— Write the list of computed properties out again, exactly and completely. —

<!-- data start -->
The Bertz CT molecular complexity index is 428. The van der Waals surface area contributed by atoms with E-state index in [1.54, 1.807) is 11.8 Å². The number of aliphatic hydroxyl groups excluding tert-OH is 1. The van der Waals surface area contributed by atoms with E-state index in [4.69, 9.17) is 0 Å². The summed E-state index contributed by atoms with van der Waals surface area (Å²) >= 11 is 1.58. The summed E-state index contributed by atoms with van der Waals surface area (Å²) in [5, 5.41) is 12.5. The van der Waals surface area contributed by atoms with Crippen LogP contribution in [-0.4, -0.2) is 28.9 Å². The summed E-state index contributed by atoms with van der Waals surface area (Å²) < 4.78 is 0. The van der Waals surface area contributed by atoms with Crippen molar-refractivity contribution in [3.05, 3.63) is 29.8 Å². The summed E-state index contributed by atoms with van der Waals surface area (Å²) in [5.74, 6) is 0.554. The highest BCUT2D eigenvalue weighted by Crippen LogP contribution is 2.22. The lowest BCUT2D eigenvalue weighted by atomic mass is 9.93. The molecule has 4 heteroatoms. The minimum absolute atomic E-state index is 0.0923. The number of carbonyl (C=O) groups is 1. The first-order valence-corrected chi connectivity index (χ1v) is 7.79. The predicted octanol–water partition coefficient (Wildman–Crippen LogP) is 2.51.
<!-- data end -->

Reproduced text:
The Bertz CT molecular complexity index is 428. The van der Waals surface area contributed by atoms with E-state index in [1.54, 1.807) is 11.8 Å². The number of aliphatic hydroxyl groups excluding tert-OH is 1. The van der Waals surface area contributed by atoms with E-state index in [4.69, 9.17) is 0 Å². The summed E-state index contributed by atoms with van der Waals surface area (Å²) >= 11 is 1.58. The summed E-state index contributed by atoms with van der Waals surface area (Å²) in [5, 5.41) is 12.5. The van der Waals surface area contributed by atoms with Crippen LogP contribution in [-0.4, -0.2) is 28.9 Å². The summed E-state index contributed by atoms with van der Waals surface area (Å²) < 4.78 is 0. The van der Waals surface area contributed by atoms with Crippen molar-refractivity contribution in [3.05, 3.63) is 29.8 Å². The summed E-state index contributed by atoms with van der Waals surface area (Å²) in [5.74, 6) is 0.554. The highest BCUT2D eigenvalue weighted by Crippen LogP contribution is 2.22. The lowest BCUT2D eigenvalue weighted by atomic mass is 9.93. The molecule has 4 heteroatoms. The minimum absolute atomic E-state index is 0.0923. The number of carbonyl (C=O) groups is 1. The first-order valence-corrected chi connectivity index (χ1v) is 7.79. The predicted octanol–water partition coefficient (Wildman–Crippen LogP) is 2.51.